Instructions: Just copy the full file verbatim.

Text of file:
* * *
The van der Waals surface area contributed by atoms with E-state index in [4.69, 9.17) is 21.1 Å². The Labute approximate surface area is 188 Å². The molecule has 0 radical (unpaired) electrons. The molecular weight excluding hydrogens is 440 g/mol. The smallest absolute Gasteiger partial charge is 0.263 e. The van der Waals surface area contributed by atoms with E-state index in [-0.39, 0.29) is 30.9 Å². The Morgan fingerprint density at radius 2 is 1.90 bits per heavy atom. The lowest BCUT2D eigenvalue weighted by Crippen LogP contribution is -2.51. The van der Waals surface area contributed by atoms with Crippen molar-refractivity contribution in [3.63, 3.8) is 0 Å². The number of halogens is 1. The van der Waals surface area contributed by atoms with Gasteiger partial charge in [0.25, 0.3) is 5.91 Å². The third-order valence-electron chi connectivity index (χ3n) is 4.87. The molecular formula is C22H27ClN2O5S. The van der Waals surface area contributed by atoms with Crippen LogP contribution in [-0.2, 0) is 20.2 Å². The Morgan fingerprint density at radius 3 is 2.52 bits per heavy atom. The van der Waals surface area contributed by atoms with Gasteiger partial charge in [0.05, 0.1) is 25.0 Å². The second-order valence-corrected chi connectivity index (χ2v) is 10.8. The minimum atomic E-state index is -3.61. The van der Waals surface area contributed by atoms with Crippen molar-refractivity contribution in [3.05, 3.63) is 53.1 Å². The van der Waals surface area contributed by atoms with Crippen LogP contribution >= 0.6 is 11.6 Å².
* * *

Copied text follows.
The van der Waals surface area contributed by atoms with E-state index in [4.69, 9.17) is 21.1 Å². The Labute approximate surface area is 188 Å². The molecule has 0 radical (unpaired) electrons. The molecular weight excluding hydrogens is 440 g/mol. The smallest absolute Gasteiger partial charge is 0.263 e. The van der Waals surface area contributed by atoms with E-state index in [-0.39, 0.29) is 30.9 Å². The Morgan fingerprint density at radius 2 is 1.90 bits per heavy atom. The lowest BCUT2D eigenvalue weighted by Crippen LogP contribution is -2.51. The van der Waals surface area contributed by atoms with Crippen molar-refractivity contribution in [3.63, 3.8) is 0 Å². The number of halogens is 1. The van der Waals surface area contributed by atoms with Gasteiger partial charge in [0.25, 0.3) is 5.91 Å². The third-order valence-electron chi connectivity index (χ3n) is 4.87. The molecular formula is C22H27ClN2O5S. The van der Waals surface area contributed by atoms with Crippen LogP contribution in [-0.2, 0) is 20.2 Å². The Morgan fingerprint density at radius 3 is 2.52 bits per heavy atom. The van der Waals surface area contributed by atoms with Gasteiger partial charge in [0.05, 0.1) is 25.0 Å². The second-order valence-corrected chi connectivity index (χ2v) is 10.8. The minimum atomic E-state index is -3.61. The van der Waals surface area contributed by atoms with Crippen molar-refractivity contribution in [3.05, 3.63) is 53.1 Å². The van der Waals surface area contributed by atoms with Crippen LogP contribution >= 0.6 is 11.6 Å².